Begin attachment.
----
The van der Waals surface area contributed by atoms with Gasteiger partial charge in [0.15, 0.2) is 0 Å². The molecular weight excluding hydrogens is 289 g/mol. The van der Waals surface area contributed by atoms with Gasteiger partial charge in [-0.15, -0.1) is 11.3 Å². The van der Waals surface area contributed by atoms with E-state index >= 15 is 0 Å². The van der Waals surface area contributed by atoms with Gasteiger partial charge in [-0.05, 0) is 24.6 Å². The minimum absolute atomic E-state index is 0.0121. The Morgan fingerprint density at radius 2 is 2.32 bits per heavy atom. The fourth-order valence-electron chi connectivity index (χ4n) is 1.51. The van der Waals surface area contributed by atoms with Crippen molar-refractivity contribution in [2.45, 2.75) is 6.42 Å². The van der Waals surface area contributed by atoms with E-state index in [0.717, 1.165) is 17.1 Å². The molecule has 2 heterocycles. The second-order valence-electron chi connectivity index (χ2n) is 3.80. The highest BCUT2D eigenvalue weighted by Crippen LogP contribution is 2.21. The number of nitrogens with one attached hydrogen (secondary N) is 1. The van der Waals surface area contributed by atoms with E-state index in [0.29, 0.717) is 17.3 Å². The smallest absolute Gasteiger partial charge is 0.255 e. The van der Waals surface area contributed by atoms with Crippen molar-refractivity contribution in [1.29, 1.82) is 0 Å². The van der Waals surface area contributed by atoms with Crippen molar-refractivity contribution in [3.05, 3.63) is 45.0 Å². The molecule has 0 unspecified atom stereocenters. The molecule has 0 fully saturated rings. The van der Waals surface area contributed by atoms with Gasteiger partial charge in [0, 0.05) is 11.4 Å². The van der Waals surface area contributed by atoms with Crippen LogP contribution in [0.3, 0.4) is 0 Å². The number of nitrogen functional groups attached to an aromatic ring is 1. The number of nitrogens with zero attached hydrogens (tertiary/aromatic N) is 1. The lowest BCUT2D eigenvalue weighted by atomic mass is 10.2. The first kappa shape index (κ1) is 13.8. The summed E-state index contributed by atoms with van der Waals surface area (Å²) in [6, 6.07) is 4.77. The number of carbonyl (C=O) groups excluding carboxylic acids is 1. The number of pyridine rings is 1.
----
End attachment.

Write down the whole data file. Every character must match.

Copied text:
The van der Waals surface area contributed by atoms with Gasteiger partial charge in [0.15, 0.2) is 0 Å². The molecular weight excluding hydrogens is 289 g/mol. The van der Waals surface area contributed by atoms with Gasteiger partial charge in [-0.15, -0.1) is 11.3 Å². The van der Waals surface area contributed by atoms with E-state index >= 15 is 0 Å². The van der Waals surface area contributed by atoms with Gasteiger partial charge in [-0.05, 0) is 24.6 Å². The minimum absolute atomic E-state index is 0.0121. The Morgan fingerprint density at radius 2 is 2.32 bits per heavy atom. The fourth-order valence-electron chi connectivity index (χ4n) is 1.51. The van der Waals surface area contributed by atoms with Crippen molar-refractivity contribution in [2.45, 2.75) is 6.42 Å². The van der Waals surface area contributed by atoms with E-state index in [0.717, 1.165) is 17.1 Å². The molecule has 2 heterocycles. The second-order valence-electron chi connectivity index (χ2n) is 3.80. The highest BCUT2D eigenvalue weighted by Crippen LogP contribution is 2.21. The number of nitrogens with one attached hydrogen (secondary N) is 1. The van der Waals surface area contributed by atoms with E-state index in [0.29, 0.717) is 17.3 Å². The smallest absolute Gasteiger partial charge is 0.255 e. The van der Waals surface area contributed by atoms with Crippen molar-refractivity contribution in [1.29, 1.82) is 0 Å². The van der Waals surface area contributed by atoms with Crippen molar-refractivity contribution in [3.05, 3.63) is 45.0 Å². The molecule has 0 unspecified atom stereocenters. The molecule has 0 fully saturated rings. The van der Waals surface area contributed by atoms with Gasteiger partial charge in [0, 0.05) is 11.4 Å². The van der Waals surface area contributed by atoms with Crippen LogP contribution in [0.3, 0.4) is 0 Å². The number of nitrogen functional groups attached to an aromatic ring is 1. The number of nitrogens with zero attached hydrogens (tertiary/aromatic N) is 1. The lowest BCUT2D eigenvalue weighted by atomic mass is 10.2. The first kappa shape index (κ1) is 13.8. The summed E-state index contributed by atoms with van der Waals surface area (Å²) in [6, 6.07) is 4.77. The number of carbonyl (C=O) groups excluding carboxylic acids is 1. The number of pyridine rings is 1.